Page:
[In this Gamasutra analysis, John Harris takes a look at how randomization of game elements -- so popular in Roguelikes -- works to draw in the player and provide a greater amount of replayability.] Roguelikes are the genre of game most associated with randomization of game content. Some other games, especially classic games, feature substantial random elements, but most of them use them as an afterthought, or in an ineffective manner, or without fully realizing how they change the dynamics of their game. As an example I offer a Gamecube game, Nintendo's Pikmin 2. One of the advertised features for the game of the randomized dungeons that players would enter during play. I consider that the original Pikmin, which had little or no random elements, to be brilliantly designed. It forced players to make wise use of their actions within a strict time limit (30 game days), and yet the limit was short enough that mistakes were duly punished and players had a disincentive to grind for additional troops. Yet, it wasn't really so difficult that it took players more than one or two attempts to win. And really dedicated players could win surprisingly quickly; the shortest possible time to win was nine game days out of the thirty allowed. But some players, and more importantly game blogs, complained about the overall time limit, so it was removed in the sequel. Further, for the random dungeons which were advertised as the major addition to the game, the day timer is disabled. Each floor's layout is not actually randomly generated: instead, the maze layout, the treasures to be found, the resources provided, and the enemy opposition are all static, predetermined for each floor. Without the timer, there is no pressure that might force players to move on without having found everything. The only real randomness is in the locations of all these things. Scrambling the start location too helps a little, but not much. Thus, the only effect that the randomness has on the game is the order in which things are found and the relatively small variable tactical challenge that comes from fighting enemies under differing terrain conditions. For all the promise that randomization maps held, it really barely made any more sense to scramble object locations than to keep them static too. When does it make sense to randomize? What benefits does this provide to a computer game? Here are a few. Preserves player interest across multiple playthroughs This is the reason most given, and it is not a bad one. Most games will always have the same monsters in that corridor, or the same item in that treasure box. Playing through it a second time provides little in the way of a new experience, since everything is as it was the first time through. It's not that a game cannot be played twice, it's just that, the hidden knowledge of the game having all been revealed, a fundamental element of the experience is missing. The decisions the player makes in progressing through do not change. He may optimize his playing style in order to best make use of the hidden events coming up, but this is a process substantively different from really playing the game. It is the difference between playing Super Mario Bros. to get through it and trying to speed run it; the game ceases to be about reacting to unknown events, an extremely complicated task requiring a human being to overcome, and becomes about planning and executing a trip through the game, which is difficult for entirely other reasons. It is the difficulty of forming a plan, and of exactingly following it, but not of reacting to unexpected events. Randomizing a game can provide this. But allow me to pose you a question. What if you had a generic Dragon Quest-style JRPG in which every aspect was the same every play through except the layouts of the dungeons? Even with the dungeon contents the same, just mixed up every game? Would that game, in truth, be any more replayable? A player may wander down dead-end hallways and thus fight a similar number of monsters to his first time through, but would a player really find that interesting enough to bother playing through a second time? A hypothetical roguelike of that type, which had everything static between plays except for dungeon layout, would be a little better off because the dungeon creates a tactical combat challenge which may vary between game. Even so, such a game would not be all that entertaining. Provides resistance to spoilers This is similar to the first point, but increasingly important with so many FAQ sites out there and increasingly many players who are happy to steamroll through a game. It is obvious that a game in which large portions are randomly generated is at least somewhat resistant to FAQs, but it is a difficult task to make a game that's spoiler-proof. It is impossible to write a walkthrough for Rogue, but on given floors certain monsters tend to show up, and there are learnable, and thus spoilable, strategies for how to deal with them. There are only a limited number of possible items that can be generated, and both learning what they are and using them are vulnerable to FAQs. Nethack takes this to extremes; it's almost impossible to win without either spending years learning the game or reading a truckload of FAQs, but once you are sufficiently spoiled winning the game is much easier than you'd think. You might not be able to win every game like Nethack god marvin, but winning one in twelve is definitely within the reach of the average gamer, and more importantly once you get past a certain point early on winning can be almost assured. (In my opinion this is the point where you've gotten poison resistance, magic resistance and dragon scale mail.) I doubt it possible to take game randomization to a point where FAQs and other gameplay spoilers become useless, at least before the point where computers will be able to generate entire games whole cloth, which is several decades down the road at least. In the meantime, the only real resistance to spoilers there can be is to make the act of playing the game more fun than getting to the end. That would remove the incentive to cheat through the game. A component of the urge to get through the game as quickly as possible and by any means necessary is the tendency of many developers to put in “unlockables,” content that the player must earn the right to play. (That is ultimately an unhealthy development; for proof of this statement, I point to those lamentable games where the “unlocks” are actually DLC, a situation which would have made less intuitive sense to publishers if they hadn't been locking off features from players since the NES days.) Challenges player deductive skills The combination of randomly generated and predetermined content, if planned right, can make possible an interesting kind of gameplay, one of the few that allows players to make use of deductive skills. Roguelikes generate random items from a list of possibilities, and identifying them requires making use of observable evidence in order to figure out item types while reducing or eliminating the risks of use. Nethack makes the most use of this. The Dev Team went so far as to group items according to sale price, with most price tiers containing at least one bad item, to reduce the utility of “Price ID” as a means of item identification. (Observant players will note that the Shiren the Wanderer games group item prices in a similar manner, another proof that Shiren's Japanese developers must surely be aware of Nethack.) Overall, however, item identification is somewhat out of fashion as a means of adding challenge to a roguelike game; Dungeon Crawl's developers have outright stated that a design goal of theirs is to reduce the importance of the identification subgame, possibly because to make use of it the player must have a list of possible item types at hand, which to utilize demands either extensive note-taking over many games or spoilers. It is possible, although uncommon, for a roguelike game to use this design concept in areas other than item identification. One of the few examples that comes to mind is Nethack's endgame, in which players must discover the proper altar, out of three possibilities, on which to complete his quest. Also in that game, it is possible to figure out what the reward is for finishing Sokoban before completing the puzzles leading up to it, which can aid an experienced player in deciding whether to go through with it. Escapes the limits of conventional narration This one has only recently become solidly recognized. Yet it should not be underestimated; Dwarf Fortress has utilized it to become a darling of the internet. I should warn you, I'm going to display my under-utilized English Major powers here. If you are allergic to high-falutin' discussions on the nature of art, you may want to move to the next section heading. The practice and technique of storytelling has evolved over thousands of years. Since Aristotle, all kinds of people have weighed in on what a story is, what it should be, and what makes them good. When game developers decided they wanted it to become a storytelling medium, they adopted that advice and formulated their own rules, some unconsciously, as to what such a game should be. Rules like a three-act structure, rising action, a climatic moment, a paring away of irrelevant elements, a unity of theme, and a certain purposefulness, sometimes going so far as to provide a distinct moral. These rules, in many ways, stand opposed to the ideals of game design. df1.pngStorytelling was devised to describe life, imposing a narrative pattern upon a series of real-world events. Fiction takes that pattern and seeks to synthesize a series of events to match it. Games also seek to emulate life, but whereas a story attempts to make sense of the randomness of life by suggesting a plan, games revel in that randomness. You don't know how a (traditional) game will turn out, and that's the point. When you start a game of Monopoly, when you take to the field in a game of baseball, when you begin a hand of Bridge, the idea is to overcome a challenge set before you, one with inseparable random elements, through skill and wit. That challenge may or may not conform easily to a narrative sequence. Sometimes a player heroically overcomes great odds in order to prevail, but usually the great odds win out. The odds-on favorite usually wins. The many times when the expected result occurs would be considered wasted to a storyteller, who instead of describing everyone the Cyclops ever devoured before Odysseus showed up wants to get right to the good stuff, but to a gamer they lend weight to those times when the expected results fail to occur. And when the player can increase the chances of success through his actions, then he can feel good about himself because his skill really has won the day. In games with pre-written stories, the favored result rarely happens. The evil forces with so much going for them rarely win out. Even when they do, it's not the fault of the player one way or another. Even if the player loses (or “gets a game over” in the parlance), he can return to a previous save and try again. Players subconsciously perceive this fact and it robs video game storytelling of weight. Whether the ending to a God of War game has Kratos prevailing or not, it's already been determined which it is; the fact that the player must walk Kratos through the steps to get to that point doesn't affect his chances of success, they just slow down the story. Because of this, I say the narrative and the gameplay are not well-integrated. They are created following techniques for writing fiction: starting from the story and inventing the details to fill the mold. And anyone who has ever watched Scooby-Doo knows that this has certain drawbacks if the writer wants to keep the players in suspense. Roguelike games have, for a long time, been one of the few types of computer games to go about writing the other way around. That is to say, few of them seek to write anything at all! They seek to emulate a realistic world, with enough tricks and traps thrown in to make it interesting, and ask the player to write a legend of his own. The legend means something because it was purchased with the player's skill and sweat; the story of the character becomes the player's own. Dwarf Fortress (the primary mode of which is not a roguelike, but it is kind of an honorary example of the breed all the same) makes this almost explicit, to the degree that there is a whole category of DF enthusiast: one who will never brave the UI or learn how to construct a moat, but loves to read the play reports, a.k.a. legends, of fortresses like Boatmurdered, Syrupleaf, Headshoots and Bronzemurders. Why are video games worthy to be considered an important art form? What can we use to counter Roger Ebert when he claims so certainly that they are not art? My answer to him has nothing to do with providing an experience to the player. No, ultimately the future of these games lies in their use as a creative tool, a way of exploring possibility, a method of aiding the player in creating his own narrative. In this, computer games have the potential to touch the divine in a way no other work can. It is meta art; art that aids in the production of other art. Every other art form limits the audience's involvement to interpretation; only interactivity can draw him in beyond that. In this area video games are unique, but the great majority of games squander this potential shamefully. But the best roguelikes do not. Provides complex play through combining of basic elements Let's end with a more solid use for randomized gameplay. It is also the one that is the most solidly roguelike: using it as a means of throwing together different features to provide unique adventure experiences. For an example, let's take Rogue. There are no character classes in Rogue. You always begin with 12 hit points, 16 Strength, a +1, +1 mace, ring mail, a shortbow and arrows and one food ration. At the moment of starting an game, your adventure always begins the same way. Rogue is balanced, generally, against the player. At the start of the game the player is only a little stronger than the toughest type of monster he may face on level one, Hobgoblins. He gains levels rapidly, but a new type of monster is introduced every floor until level 23. Given average rates of decent and combat, monster difficulty keeps pace with the player at first, and eventually surpasses him. And the hunger limitation forces him to keep exploring new dungeon levels instead of grinding out experience on the easier floors. The only thing that gives him a chance of surviving, maybe even prevailing, is the random treasure generated along the way, and because the player is doomed without it he must make the best use of it he can. Many of these items give the player a minor advantage. Stronger armor reduces damage taken in combat; stronger weapons mean fewer successful strikes are needed to overcome a foe; wands provide a limited resource for overcoming the monstrous opposition; rings of maintain armor protect your armor from damage, but consume food while wearing it; leather armor is weak but cannot rust and doesn't take up a ring slot; on the other hand rings of slow digestion push back the spiked wall of the food system a bit, letting the player level up a little, but in exchange for taking up a ring finger that might be used for something else. Many of these items change the game significantly, even radically. Careful use of a wand of slow monster, for instance, can defeat most monsters, even if they greatly outpower the player. But a single magic item isn't nearly enough to get the player through the deeper levels; it is by using several at once, and taking advantage of the ways that their powers overlap, that will see the player through. If it wasn't for the various ways the treasure changes the game, Rogue would not be nearly as interesting to play. Merely having random dungeons and monsters is not enough to make it interesting; dungeons ultimately are just differently-shaped spaces to explore and empty space isn't that involving. Monsters are a more interesting, especially with all the special powers Rogue's set enjoys, but generally the same kinds of monsters are generated on each floor, so you end up facing everyone eventually, just in a slightly different order and proportion. If you can't handle trolls this game, you probably won't be able to handle them the next either. But, what if you attacked a troll with a ring of increase damage +2? Or wearing plate mail? Or with a ring of regeneration, to match that of the troll? Or what if you have a scroll of scare monster? Or what if you use a potion of monster detection to see it from halfway across the map, and thus know where to avoid? Collectable card games use a similar premise in the way played cards can modify the rules of the game. If the same cards, or items, could be drawn/generated when desired every game, then they would cancel out of the rules. Many games which allow for player choice at the beginning of a game to choose which options to take, when played by a sufficiently knowledgeable player, boil down to exactly this if he has determined that even one such choice is more powerful than the others. Then it becomes like those other choices aren't even available; why would a player choose a weak benefit if an obviously better one exists? Obvious choices are not really choices at all. In these cases, good design would demand that the designer just make them part of the main rules and not ask the player to much a trivial decision. Making the player's advantages random forces him to make use of sub-optimal equipment at times. Rogue does this excellently; you probably won't find every item on a single playthrough, so you make due with what you get. Nethack is arguably worse designed than Rogue in this regard, since practically everything will be found on a given run-through, and if the most important stuff isn't by some chance, there are guaranteed items around to make up the slack, and a wand of wishing in the event of a hostile random number generator. These safeguards remove randomness from the game; you need never worry about a game in which no boots of levitation are ever generated, because there is a guaranteed pair in the game. Nethack does save most of its essential equipment for late in the game, but the general principle remains. These failsafes make Nethack "fairer," but at the cost of making it less interesting. That these two qualities exist, to some extent, in a mutually exclusive relationship, where reducing one increases the other, is strange, yet perhaps revelatory.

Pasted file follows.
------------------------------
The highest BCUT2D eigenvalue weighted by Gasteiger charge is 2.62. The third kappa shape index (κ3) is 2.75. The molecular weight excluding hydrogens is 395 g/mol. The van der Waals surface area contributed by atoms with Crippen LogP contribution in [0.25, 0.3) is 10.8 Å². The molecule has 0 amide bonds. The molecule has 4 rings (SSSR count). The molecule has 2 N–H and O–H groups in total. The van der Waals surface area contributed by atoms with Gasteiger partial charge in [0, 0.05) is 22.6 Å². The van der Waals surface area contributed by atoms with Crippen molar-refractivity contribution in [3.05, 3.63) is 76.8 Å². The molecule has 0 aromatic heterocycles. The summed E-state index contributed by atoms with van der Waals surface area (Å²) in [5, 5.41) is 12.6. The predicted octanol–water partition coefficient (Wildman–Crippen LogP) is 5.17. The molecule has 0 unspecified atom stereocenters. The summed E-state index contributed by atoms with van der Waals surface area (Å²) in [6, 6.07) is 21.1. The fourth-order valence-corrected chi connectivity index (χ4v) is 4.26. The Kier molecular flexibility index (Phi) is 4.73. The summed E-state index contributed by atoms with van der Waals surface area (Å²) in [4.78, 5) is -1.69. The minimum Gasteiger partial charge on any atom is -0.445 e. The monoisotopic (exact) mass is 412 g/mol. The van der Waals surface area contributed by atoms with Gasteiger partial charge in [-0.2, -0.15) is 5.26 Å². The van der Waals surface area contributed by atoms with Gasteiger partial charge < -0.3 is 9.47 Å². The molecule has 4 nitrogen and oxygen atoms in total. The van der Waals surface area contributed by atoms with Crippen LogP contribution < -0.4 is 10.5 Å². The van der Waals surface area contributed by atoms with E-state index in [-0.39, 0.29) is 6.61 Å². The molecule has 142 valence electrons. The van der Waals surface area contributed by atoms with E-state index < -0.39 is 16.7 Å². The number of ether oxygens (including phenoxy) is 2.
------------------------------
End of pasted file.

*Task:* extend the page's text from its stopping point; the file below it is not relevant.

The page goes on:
About the Author(s)

John Harris


John Harris writes the column @Play for GameSetWatch, and the series Game Design Essentials for Gamasutra. He has written computer games since the days of the Commodore 64. He also maintains the comics blog Roasted Peanuts.